Perhaps most notably, people were quite open about their bias against single people. When asked why they preferred to rent to married people, for example, a majority of participants in the rental study stated simply: “because they’re married.” It is very difficult to imagine that such a large number would have proclaimed that they preferred not to rent to black people “because they’re black,” or to Jewish people “because they’re Jewish.”

Moreover, single people are often treated worse than married people in ways so deeply entrenched that we don’t think about them. Legal scholar Lily Kahng has shown that single people pay more taxes than married people on the same amount of income. Married couples often receive better rates on everything from car insurance to employee benefits to cell phone service. And “couple discounts” are everywhere. For example, some gyms offer memberships at one rate for a single person, and at substantially less than twice that rate for a couple.

Yet it’s unclear why these financial benefits should attach to marriage. A single gym member who pays a higher per-person rate is subsidizing the couple discount for me and my husband. The same could be said for all of the financial benefits I’ve mentioned. Of course this benefits me, financially, as an individual, and me and my husband as a couple. But that’s no reason to pretend it’s not fundamentally unfair to expect someone to subsidize me simply because I’m married and they aren’t, or at least aren’t right now.

What might we do about discrimination against single people? Currently single people are under-protected under federal law, which prohibits neither employment discrimination nor housing discrimination on the basis of marital status. Legal scholar Nicole Porter, among others, has argued that the federal prohibition on employment discrimination should extend to discrimination on the basis of marital status. Such a proposal has little downside: it would protect single people from worse treatment in the workplace, and, moreover, would also ensure equal treatment of couples in situations where they are disadvantaged.

Single people fare somewhat better under state law. My own research shows that 22 states and the District of Columbia currently protect against marital status discrimination in employment, and 24 states prohibit marital status discrimination in housing. While these laws are a step in the right direction, many of them are limited to specific types of employers or landlords. And, of course, more than half of states have no such laws at all.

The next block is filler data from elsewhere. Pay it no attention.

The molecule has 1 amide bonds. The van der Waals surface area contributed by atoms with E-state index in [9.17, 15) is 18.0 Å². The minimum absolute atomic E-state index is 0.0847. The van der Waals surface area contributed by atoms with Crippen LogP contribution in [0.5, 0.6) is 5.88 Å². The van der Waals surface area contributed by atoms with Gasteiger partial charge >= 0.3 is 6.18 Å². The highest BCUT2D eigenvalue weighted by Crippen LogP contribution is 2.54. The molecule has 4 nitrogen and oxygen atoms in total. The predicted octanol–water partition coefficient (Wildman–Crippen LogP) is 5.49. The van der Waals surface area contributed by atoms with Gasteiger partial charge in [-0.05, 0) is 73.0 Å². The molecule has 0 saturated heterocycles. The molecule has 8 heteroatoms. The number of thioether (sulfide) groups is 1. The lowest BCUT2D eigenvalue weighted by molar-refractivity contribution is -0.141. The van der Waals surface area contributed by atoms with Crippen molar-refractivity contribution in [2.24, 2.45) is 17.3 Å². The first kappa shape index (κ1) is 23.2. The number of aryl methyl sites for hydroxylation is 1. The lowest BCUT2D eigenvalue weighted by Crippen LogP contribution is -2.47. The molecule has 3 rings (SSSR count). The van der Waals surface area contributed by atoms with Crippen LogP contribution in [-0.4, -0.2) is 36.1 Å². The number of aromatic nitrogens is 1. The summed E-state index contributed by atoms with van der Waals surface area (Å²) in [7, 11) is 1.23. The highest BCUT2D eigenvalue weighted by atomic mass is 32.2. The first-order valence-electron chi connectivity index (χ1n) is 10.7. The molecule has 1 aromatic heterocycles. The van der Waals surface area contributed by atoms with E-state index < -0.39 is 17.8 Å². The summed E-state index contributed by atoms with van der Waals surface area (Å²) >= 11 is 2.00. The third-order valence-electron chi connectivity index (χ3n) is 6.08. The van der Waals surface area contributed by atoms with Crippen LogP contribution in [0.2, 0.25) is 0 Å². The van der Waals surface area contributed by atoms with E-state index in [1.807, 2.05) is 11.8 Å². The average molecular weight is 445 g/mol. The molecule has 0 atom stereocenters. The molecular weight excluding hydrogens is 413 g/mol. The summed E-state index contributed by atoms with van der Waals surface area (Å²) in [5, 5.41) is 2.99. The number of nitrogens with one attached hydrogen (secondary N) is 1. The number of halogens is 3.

How do we level the playing field between single and married people? A good place to begin is to expand federal employment and housing discrimination law to cover single people, and to promote the same treatment at the state level. Likewise, the United States is one of only a few developed countries to retain the joint tax return, and we should think seriously about reconsidering whether it’s actually justified. And private businesses should rethink the discounts they offer to married couples simply for being married.

The move toward equality for everyone who wishes to marry is cause for celebration. It also provides an opportunity to reflect on marital status more generally, and to look for ways to equalize those who wish to marry and those who don’t.

Nancy LeongNancy Leong is an Associate Professor at the University of Denver School of Law. A graduate of Northwestern University and Stanford Law School, she teaches and researches constitutional law, civil rights, and discrimination. She is a columnist for the Huffington Post and a frequent commentator in national and local media.